Their vine is of the vine of Sodom and of the fields of Gomorrah; their grapes are grapes of gall, they have clusters of bitterness. Their wine is the poison of dragons, and the cruel gall of asps (Deuteronomy 32:32, 33).
"Vine" signifies the church, and this is said to be "of the vine of Sodom and of the fields of Gomorrah" because "Sodom" signifies all evils springing from the love of self, and "Gomorrah" all the falsities of those evils; "grapes" signify the goods of the church, and "clusters" the truths of the church. That instead of the goods of the church they had the worst evils and falsities mingled with truths is signified by "their grapes are grapes of gall, they have clusters of bitterness;" "wine" signifies the truth and good of faith; that this with them was external, in which was evil from the interior, is signified by "their wine is the poison of dragons, and the cruel gall of asps." (That the sons of Jacob were such, although there was a church among them, may be seen in The Doctrine of the New Jerusalem 248.)
 That "gall" and "wormwood" signify evil and falsity mingled with good and truth, is further evident from these words in Moses:
Lest there be among you man or woman, or family or tribe, whose heart looketh back this day from with Jehovah our God, to go to serve the gods of the nations; lest there be among you a root bearing gall and wormwood (Deuteronomy 29:18).
Here, too, "gall" and "wormwood" signify the mingling of good and truth with evil and falsity, which is done when other gods are worshiped with the heart, and Jehovah only with the lips; then the external sounds like good and appears like truth, but the internal is evil and falsity; and when the interiors are evils and falsities, and the exteriors are goods and truths, there is a mingling of the two, and then the good becomes gall, and the truth becomes wormwood. It is similar when man in his heart hates the neighbor and denies the truths of the church, and yet outwardly avows charity towards the neighbor and professes the truths of the church; there is then in him "a root bearing gall and wormwood," for he lets in evils and falsities from the interior, and mixes them with the goods and truths that he displays in the externals.
 In Job:
Though evil shall have been sweet in his mouth, though he shall have hidden it under his tongue; though he shall have spared it and not forsaken it but shall keep it within his mouth, his bread in his bowels shall be changed, it shall be the gall of asps in the midst of him; he hath swallowed riches and he shall vomit them up again, God shall cast them out of his belly. He shall suck the poison of asps, the viper's tongue shall slay him (Job 20:12-16).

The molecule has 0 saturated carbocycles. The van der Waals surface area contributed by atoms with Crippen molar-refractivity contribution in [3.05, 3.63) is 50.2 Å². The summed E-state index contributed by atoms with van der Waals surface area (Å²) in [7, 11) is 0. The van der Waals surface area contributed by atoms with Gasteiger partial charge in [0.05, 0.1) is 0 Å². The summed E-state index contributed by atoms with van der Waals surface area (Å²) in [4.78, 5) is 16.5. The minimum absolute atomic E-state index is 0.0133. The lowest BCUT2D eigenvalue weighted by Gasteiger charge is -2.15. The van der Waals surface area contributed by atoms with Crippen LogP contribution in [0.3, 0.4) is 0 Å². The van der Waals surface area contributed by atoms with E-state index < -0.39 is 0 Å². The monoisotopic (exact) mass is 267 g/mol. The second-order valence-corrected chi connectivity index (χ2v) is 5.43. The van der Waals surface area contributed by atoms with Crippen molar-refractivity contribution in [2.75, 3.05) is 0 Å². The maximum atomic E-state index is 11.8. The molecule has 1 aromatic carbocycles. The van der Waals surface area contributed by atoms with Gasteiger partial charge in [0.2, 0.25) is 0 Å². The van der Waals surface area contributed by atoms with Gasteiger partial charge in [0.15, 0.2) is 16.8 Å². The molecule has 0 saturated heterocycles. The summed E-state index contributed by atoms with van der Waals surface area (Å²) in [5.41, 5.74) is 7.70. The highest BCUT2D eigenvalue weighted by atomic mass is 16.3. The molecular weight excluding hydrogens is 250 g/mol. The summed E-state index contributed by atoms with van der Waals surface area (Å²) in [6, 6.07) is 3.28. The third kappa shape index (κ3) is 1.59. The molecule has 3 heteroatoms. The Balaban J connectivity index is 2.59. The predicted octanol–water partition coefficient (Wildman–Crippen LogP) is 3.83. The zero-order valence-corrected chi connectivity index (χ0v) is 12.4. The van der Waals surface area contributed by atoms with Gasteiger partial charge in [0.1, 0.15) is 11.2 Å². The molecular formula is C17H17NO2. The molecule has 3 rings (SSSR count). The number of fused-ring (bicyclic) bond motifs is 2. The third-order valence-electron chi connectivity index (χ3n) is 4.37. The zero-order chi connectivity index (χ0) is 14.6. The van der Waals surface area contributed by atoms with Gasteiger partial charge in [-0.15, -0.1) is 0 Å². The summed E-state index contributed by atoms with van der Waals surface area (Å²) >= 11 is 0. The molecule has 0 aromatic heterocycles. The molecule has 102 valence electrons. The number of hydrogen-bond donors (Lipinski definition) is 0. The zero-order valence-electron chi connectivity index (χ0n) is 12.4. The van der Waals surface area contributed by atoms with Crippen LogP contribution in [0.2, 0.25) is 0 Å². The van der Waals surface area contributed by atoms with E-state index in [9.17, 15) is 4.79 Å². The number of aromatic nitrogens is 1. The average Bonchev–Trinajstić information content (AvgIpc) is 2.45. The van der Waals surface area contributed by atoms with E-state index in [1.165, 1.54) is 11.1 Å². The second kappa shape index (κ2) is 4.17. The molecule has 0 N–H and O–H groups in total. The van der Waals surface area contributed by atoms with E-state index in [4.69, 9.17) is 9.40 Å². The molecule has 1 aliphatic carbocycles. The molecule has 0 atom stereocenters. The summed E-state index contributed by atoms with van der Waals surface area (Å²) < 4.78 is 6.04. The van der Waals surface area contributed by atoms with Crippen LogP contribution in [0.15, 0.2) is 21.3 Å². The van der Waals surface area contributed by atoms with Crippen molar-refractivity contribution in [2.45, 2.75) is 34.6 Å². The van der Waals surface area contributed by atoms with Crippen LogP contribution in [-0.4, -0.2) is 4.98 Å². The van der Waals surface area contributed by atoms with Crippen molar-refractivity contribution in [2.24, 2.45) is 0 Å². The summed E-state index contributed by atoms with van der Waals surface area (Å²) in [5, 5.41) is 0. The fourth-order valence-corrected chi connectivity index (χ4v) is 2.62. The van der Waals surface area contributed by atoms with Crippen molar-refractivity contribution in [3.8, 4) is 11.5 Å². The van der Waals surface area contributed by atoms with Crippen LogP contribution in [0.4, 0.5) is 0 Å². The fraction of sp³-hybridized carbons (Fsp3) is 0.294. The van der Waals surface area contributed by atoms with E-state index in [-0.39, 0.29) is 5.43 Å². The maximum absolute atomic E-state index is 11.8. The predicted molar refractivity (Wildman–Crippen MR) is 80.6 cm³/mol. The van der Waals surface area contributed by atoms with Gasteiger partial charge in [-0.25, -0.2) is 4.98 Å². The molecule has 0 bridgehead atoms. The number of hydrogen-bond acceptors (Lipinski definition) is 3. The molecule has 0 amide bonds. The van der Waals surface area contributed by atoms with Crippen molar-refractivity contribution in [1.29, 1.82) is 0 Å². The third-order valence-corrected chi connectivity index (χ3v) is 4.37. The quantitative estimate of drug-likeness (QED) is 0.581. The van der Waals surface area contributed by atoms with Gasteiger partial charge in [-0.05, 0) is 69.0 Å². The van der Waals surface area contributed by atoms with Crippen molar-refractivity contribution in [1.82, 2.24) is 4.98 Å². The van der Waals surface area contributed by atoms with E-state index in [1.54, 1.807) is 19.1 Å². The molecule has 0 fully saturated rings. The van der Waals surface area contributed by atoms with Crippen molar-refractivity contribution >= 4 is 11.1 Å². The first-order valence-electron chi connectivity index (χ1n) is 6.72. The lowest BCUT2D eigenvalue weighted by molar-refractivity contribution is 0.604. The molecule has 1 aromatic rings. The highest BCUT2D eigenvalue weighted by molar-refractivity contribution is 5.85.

Thus is described the hypocrisy from which man speaks things holy and stimulates good affections, while inwardly he denies and blasphemes. What is within is described by "he hides evil under his tongue, and keeps it within his mouth." That consequently good is infected with evil and is cast out, is signified by "his bread in his bowels shall be changed, it shall be the gall of asps in the midst;" "bread" meaning the good of love, "in the bowels" is inwardly, and "the gall of asps" means good mingled with evil. That truth also is cast out by falsity is signified by "he hath swallowed riches and he shall vomit them up again, God shall cast them out of his belly;" this falsity is meant by "the poison of asps."
Acts of the Apostles 20:12-16)
 It is to be known that good and evil, and the truth of good and the falsity of evil, are mingled when evil and falsity are in man's spirit while good and truth are in the deeds and speech of his body. But what is in the spirit of man, that is, what is interior, acts into that which belongs to the body or what is exterior; for it flows in and causes the exterior, which appears to be good and true, nevertheless to be bitter like gall and wormwood, although before men it seems to be sweet. And because the good and truth of their mouth and speech are such, therefore when man after death becomes a spirit the good is separated from the evil and the falsity from the truth, and good and truth are taken away, and thus the spirit becomes his own evil and falsity. But it must be known that this mingling of good and evil and of truth and falsity is not the profanation of good and truth; profanation occurs only with those who have first received truth and good in heart and faith, and afterwards in heart and faith deny them.
John 19:28-30; Matthew 27:34, Matthew 27:38)